Anyway, if you fall into any of these categories, chances are you are looking to get recruited by a college. I am currently in the recruiting process, and while I have not committed, I can give tips and tricks that may help.

Step 1: make a profile/email

Make a profile with your stats, information, picture and any videos that you have to show interested colleges what you have to offer. Stats often include your grade, height, weight and then, depending on your sport, results from timed or weighted tests. These profiles put you in the search engines of colleges and make your information available for them to reach out to. Along with a profile, make sure to have a dedicated email, or one that you check daily, so you can be on top of reaching out and receiving information. Some recruiting websites that are good are NCSA or MaxPreps. Depending on your sport, however, individual research can be beneficial, especially for websites that may contain a membership fee.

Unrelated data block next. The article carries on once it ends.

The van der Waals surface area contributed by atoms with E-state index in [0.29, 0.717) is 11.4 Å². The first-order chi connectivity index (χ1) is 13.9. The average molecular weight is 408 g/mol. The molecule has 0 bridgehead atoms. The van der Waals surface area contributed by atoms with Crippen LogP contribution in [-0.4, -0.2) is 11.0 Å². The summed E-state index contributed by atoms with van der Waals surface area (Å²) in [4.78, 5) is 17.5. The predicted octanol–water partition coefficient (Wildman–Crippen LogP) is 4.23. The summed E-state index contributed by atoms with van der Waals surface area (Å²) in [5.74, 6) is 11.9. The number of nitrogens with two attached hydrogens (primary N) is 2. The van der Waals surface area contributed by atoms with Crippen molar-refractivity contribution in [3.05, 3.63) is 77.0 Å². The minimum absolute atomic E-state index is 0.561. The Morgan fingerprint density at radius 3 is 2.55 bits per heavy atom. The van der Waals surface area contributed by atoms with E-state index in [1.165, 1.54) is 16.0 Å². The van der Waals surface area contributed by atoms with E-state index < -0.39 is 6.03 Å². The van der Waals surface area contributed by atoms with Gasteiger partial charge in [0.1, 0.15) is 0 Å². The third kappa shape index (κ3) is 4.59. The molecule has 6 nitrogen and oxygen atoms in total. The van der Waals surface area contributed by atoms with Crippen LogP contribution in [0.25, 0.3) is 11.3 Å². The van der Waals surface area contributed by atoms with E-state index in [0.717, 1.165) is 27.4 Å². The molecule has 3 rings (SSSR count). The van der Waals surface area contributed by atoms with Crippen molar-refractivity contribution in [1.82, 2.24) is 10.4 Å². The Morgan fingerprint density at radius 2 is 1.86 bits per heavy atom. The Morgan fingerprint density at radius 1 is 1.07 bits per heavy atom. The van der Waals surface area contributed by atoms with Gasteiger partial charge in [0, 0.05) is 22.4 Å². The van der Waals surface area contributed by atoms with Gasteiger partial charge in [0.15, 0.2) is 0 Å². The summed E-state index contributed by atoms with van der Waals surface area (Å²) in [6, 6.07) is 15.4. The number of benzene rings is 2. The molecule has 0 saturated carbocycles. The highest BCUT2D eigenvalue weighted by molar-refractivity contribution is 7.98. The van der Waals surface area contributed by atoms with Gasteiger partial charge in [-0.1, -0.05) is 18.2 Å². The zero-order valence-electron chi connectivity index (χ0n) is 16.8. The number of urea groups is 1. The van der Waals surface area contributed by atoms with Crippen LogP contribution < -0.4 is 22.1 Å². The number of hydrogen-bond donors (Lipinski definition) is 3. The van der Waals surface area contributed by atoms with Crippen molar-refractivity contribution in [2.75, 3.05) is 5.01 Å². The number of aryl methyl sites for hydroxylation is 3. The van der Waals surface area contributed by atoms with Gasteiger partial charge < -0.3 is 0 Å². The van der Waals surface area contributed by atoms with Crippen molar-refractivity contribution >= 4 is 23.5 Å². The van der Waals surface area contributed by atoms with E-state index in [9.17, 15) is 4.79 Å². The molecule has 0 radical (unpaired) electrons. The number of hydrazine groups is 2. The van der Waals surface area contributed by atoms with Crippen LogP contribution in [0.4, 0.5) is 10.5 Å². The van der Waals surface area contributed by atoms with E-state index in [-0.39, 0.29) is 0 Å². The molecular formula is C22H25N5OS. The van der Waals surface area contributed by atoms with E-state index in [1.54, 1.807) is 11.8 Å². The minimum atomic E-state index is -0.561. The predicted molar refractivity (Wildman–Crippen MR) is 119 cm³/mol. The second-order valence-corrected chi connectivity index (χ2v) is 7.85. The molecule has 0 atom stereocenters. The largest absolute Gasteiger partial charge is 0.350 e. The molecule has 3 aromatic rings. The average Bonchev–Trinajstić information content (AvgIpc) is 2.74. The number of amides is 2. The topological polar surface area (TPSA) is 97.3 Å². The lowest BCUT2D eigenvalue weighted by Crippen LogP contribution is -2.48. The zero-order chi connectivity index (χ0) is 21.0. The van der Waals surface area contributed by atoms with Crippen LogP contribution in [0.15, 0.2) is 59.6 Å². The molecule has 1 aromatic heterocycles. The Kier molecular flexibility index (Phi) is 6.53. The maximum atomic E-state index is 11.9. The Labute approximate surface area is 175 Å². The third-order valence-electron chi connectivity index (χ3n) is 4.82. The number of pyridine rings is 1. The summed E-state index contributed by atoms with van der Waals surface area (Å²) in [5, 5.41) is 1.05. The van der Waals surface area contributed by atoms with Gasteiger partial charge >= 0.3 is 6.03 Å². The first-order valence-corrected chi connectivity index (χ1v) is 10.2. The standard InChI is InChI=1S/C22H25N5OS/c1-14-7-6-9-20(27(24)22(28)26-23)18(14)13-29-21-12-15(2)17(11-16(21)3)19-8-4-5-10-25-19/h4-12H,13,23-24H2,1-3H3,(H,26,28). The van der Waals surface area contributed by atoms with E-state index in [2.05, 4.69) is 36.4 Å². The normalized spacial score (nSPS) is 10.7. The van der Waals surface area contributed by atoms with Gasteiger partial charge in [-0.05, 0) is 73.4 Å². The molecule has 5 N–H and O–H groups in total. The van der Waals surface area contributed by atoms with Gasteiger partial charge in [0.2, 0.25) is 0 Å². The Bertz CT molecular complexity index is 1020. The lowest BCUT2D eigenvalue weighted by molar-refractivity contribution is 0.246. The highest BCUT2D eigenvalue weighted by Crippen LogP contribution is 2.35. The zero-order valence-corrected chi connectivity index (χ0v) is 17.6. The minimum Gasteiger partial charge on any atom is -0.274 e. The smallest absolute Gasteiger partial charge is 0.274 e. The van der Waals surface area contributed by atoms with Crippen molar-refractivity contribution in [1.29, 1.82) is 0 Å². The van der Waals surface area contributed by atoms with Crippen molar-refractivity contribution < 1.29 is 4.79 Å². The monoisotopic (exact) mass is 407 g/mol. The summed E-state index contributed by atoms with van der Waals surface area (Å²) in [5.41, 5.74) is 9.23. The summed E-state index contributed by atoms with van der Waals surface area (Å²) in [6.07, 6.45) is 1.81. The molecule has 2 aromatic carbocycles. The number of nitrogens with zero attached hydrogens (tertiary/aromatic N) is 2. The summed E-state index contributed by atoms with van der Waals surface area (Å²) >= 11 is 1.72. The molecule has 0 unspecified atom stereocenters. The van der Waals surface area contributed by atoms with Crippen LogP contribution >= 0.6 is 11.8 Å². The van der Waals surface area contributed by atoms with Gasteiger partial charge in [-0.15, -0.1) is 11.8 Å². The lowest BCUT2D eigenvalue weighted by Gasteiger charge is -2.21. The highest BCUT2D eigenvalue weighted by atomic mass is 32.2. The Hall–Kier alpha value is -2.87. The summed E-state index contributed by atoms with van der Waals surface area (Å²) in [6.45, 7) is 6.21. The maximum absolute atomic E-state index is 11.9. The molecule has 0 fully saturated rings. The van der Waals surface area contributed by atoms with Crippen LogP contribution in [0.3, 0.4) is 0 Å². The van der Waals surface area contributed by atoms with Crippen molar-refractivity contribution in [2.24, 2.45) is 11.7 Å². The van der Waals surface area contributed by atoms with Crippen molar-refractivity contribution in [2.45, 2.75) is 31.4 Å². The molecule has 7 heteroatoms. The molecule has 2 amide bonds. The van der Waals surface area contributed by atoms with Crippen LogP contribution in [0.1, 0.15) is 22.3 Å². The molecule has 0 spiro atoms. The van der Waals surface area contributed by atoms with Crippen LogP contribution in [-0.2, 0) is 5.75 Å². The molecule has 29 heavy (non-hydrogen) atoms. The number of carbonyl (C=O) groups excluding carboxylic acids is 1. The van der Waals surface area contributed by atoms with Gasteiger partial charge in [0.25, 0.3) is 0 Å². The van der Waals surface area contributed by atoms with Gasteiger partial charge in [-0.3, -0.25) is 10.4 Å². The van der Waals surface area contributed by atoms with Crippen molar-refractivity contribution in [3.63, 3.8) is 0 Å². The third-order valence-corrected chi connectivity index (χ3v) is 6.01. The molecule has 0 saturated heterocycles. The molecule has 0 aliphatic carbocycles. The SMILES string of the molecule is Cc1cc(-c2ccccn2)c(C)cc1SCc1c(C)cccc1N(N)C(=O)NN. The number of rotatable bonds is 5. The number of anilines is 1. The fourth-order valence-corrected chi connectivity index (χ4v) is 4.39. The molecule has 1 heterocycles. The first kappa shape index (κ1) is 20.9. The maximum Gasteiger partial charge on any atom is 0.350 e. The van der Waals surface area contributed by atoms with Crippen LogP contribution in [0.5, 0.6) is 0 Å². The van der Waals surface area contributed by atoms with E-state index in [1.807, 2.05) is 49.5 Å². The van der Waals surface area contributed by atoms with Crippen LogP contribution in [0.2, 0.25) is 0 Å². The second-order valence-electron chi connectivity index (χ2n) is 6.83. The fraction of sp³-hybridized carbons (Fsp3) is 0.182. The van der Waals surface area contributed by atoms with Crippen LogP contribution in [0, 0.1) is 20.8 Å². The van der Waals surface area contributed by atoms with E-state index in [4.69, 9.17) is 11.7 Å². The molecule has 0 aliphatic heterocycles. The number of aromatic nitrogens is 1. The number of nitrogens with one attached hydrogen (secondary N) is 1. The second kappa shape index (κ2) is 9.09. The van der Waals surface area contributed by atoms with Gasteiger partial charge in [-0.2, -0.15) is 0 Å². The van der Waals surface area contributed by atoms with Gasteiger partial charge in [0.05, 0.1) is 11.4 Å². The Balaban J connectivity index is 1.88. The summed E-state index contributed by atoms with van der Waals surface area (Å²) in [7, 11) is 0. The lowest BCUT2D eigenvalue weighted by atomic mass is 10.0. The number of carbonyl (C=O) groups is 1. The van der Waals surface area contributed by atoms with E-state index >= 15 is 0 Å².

Step 2: reach out to colleges

Once your profile is made, reaching out to colleges is the best way to get your name out there. If you already have a list of colleges you would like to attend, start by reaching out to them. I, personally, made an email template that I use for all my colleges. I change the college name and individual parts of the email, but a template is a good way to introduce yourself in a paragraph or so. 

One important skill to have through this process is self-awareness. Only you know your athletic and academic abilities and potential. Reach out to colleges that you could realistically see yourself at, and don’t just try to look for prestige.